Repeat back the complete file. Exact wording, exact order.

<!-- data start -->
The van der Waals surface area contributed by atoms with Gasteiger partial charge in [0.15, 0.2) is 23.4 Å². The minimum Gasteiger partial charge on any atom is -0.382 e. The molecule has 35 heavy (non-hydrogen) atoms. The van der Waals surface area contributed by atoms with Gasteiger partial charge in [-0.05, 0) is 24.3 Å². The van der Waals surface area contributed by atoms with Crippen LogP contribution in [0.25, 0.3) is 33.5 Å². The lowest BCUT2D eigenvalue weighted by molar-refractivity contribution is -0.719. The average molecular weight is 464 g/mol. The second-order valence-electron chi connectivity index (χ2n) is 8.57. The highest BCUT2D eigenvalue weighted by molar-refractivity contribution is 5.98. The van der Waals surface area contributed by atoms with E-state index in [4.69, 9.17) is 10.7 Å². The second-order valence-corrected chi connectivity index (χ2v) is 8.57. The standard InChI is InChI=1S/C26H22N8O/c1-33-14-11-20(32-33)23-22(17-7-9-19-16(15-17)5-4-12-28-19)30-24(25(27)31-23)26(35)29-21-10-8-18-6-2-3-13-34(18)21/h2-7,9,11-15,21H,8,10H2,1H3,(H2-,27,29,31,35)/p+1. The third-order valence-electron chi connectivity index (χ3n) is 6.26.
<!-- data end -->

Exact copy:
The van der Waals surface area contributed by atoms with Gasteiger partial charge in [0.15, 0.2) is 23.4 Å². The minimum Gasteiger partial charge on any atom is -0.382 e. The molecule has 35 heavy (non-hydrogen) atoms. The van der Waals surface area contributed by atoms with Gasteiger partial charge in [-0.05, 0) is 24.3 Å². The van der Waals surface area contributed by atoms with Crippen LogP contribution in [0.25, 0.3) is 33.5 Å². The lowest BCUT2D eigenvalue weighted by molar-refractivity contribution is -0.719. The average molecular weight is 464 g/mol. The second-order valence-electron chi connectivity index (χ2n) is 8.57. The highest BCUT2D eigenvalue weighted by molar-refractivity contribution is 5.98. The van der Waals surface area contributed by atoms with E-state index in [4.69, 9.17) is 10.7 Å². The second-order valence-corrected chi connectivity index (χ2v) is 8.57. The standard InChI is InChI=1S/C26H22N8O/c1-33-14-11-20(32-33)23-22(17-7-9-19-16(15-17)5-4-12-28-19)30-24(25(27)31-23)26(35)29-21-10-8-18-6-2-3-13-34(18)21/h2-7,9,11-15,21H,8,10H2,1H3,(H2-,27,29,31,35)/p+1. The third-order valence-electron chi connectivity index (χ3n) is 6.26.